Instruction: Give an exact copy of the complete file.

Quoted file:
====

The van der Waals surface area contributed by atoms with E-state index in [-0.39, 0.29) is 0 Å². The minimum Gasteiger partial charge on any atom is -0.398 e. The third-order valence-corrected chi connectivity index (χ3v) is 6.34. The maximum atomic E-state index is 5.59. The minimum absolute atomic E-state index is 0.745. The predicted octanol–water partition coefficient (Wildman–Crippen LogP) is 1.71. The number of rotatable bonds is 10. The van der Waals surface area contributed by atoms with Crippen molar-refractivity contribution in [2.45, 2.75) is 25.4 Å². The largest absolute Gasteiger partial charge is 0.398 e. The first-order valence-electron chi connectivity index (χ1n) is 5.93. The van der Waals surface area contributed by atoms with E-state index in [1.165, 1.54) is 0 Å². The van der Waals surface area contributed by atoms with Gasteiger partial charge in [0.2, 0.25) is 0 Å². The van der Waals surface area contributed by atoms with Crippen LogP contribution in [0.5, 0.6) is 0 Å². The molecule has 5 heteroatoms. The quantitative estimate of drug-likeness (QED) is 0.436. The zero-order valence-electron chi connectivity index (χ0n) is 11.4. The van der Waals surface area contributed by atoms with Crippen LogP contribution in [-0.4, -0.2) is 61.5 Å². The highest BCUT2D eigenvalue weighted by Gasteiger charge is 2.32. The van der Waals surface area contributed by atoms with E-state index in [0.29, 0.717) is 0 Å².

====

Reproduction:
The van der Waals surface area contributed by atoms with E-state index in [-0.39, 0.29) is 0 Å². The minimum Gasteiger partial charge on any atom is -0.398 e. The third-order valence-corrected chi connectivity index (χ3v) is 6.34. The maximum atomic E-state index is 5.59. The minimum absolute atomic E-state index is 0.745. The predicted octanol–water partition coefficient (Wildman–Crippen LogP) is 1.71. The number of rotatable bonds is 10. The van der Waals surface area contributed by atoms with Crippen molar-refractivity contribution in [2.45, 2.75) is 25.4 Å². The largest absolute Gasteiger partial charge is 0.398 e. The first-order valence-electron chi connectivity index (χ1n) is 5.93. The van der Waals surface area contributed by atoms with E-state index in [1.165, 1.54) is 0 Å². The van der Waals surface area contributed by atoms with Gasteiger partial charge in [0.2, 0.25) is 0 Å². The van der Waals surface area contributed by atoms with Crippen LogP contribution in [0.5, 0.6) is 0 Å². The molecule has 5 heteroatoms. The quantitative estimate of drug-likeness (QED) is 0.436. The zero-order valence-electron chi connectivity index (χ0n) is 11.4. The van der Waals surface area contributed by atoms with Crippen LogP contribution in [-0.4, -0.2) is 61.5 Å². The highest BCUT2D eigenvalue weighted by Gasteiger charge is 2.32. The van der Waals surface area contributed by atoms with E-state index in [0.29, 0.717) is 0 Å².